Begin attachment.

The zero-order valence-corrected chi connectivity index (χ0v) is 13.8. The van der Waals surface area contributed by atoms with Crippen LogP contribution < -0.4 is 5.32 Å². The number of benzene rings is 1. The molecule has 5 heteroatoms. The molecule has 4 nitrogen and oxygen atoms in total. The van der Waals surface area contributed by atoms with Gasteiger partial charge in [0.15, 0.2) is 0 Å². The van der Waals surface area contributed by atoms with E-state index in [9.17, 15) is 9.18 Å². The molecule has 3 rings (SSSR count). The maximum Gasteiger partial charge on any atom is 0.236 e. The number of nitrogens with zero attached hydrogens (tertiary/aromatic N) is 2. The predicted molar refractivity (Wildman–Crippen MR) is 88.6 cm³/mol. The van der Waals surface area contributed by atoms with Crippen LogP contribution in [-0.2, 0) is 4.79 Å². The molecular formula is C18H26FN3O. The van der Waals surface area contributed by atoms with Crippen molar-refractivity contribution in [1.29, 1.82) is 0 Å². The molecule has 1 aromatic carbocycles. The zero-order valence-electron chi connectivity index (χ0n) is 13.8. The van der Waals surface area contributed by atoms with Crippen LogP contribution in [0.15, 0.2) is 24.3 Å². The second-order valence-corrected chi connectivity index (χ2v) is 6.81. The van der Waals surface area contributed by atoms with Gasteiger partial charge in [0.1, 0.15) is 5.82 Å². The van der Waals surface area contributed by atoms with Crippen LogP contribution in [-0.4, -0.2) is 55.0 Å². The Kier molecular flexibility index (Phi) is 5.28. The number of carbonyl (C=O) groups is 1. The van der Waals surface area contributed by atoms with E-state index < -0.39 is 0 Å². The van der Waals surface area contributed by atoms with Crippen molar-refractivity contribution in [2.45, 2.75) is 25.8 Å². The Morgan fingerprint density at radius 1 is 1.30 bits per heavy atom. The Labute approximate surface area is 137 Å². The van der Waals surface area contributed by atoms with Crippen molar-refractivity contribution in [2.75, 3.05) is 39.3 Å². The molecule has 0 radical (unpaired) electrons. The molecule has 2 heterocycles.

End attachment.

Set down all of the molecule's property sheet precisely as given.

The zero-order valence-corrected chi connectivity index (χ0v) is 13.8. The van der Waals surface area contributed by atoms with Crippen LogP contribution < -0.4 is 5.32 Å². The number of benzene rings is 1. The molecule has 5 heteroatoms. The molecule has 4 nitrogen and oxygen atoms in total. The van der Waals surface area contributed by atoms with Gasteiger partial charge in [0.15, 0.2) is 0 Å². The van der Waals surface area contributed by atoms with E-state index in [9.17, 15) is 9.18 Å². The molecule has 3 rings (SSSR count). The maximum Gasteiger partial charge on any atom is 0.236 e. The number of nitrogens with zero attached hydrogens (tertiary/aromatic N) is 2. The predicted molar refractivity (Wildman–Crippen MR) is 88.6 cm³/mol. The van der Waals surface area contributed by atoms with Crippen LogP contribution in [-0.2, 0) is 4.79 Å². The molecular formula is C18H26FN3O. The van der Waals surface area contributed by atoms with Crippen molar-refractivity contribution in [1.29, 1.82) is 0 Å². The molecule has 1 aromatic carbocycles. The zero-order valence-electron chi connectivity index (χ0n) is 13.8. The van der Waals surface area contributed by atoms with Crippen LogP contribution in [0.15, 0.2) is 24.3 Å². The second-order valence-corrected chi connectivity index (χ2v) is 6.81. The van der Waals surface area contributed by atoms with Gasteiger partial charge in [0.1, 0.15) is 5.82 Å². The van der Waals surface area contributed by atoms with Crippen LogP contribution in [-0.4, -0.2) is 55.0 Å². The Kier molecular flexibility index (Phi) is 5.28. The number of carbonyl (C=O) groups is 1. The van der Waals surface area contributed by atoms with E-state index < -0.39 is 0 Å². The van der Waals surface area contributed by atoms with Crippen molar-refractivity contribution in [2.45, 2.75) is 25.8 Å². The Morgan fingerprint density at radius 1 is 1.30 bits per heavy atom. The Labute approximate surface area is 137 Å². The van der Waals surface area contributed by atoms with Crippen molar-refractivity contribution in [2.75, 3.05) is 39.3 Å². The molecule has 0 radical (unpaired) electrons. The molecule has 2 heterocycles.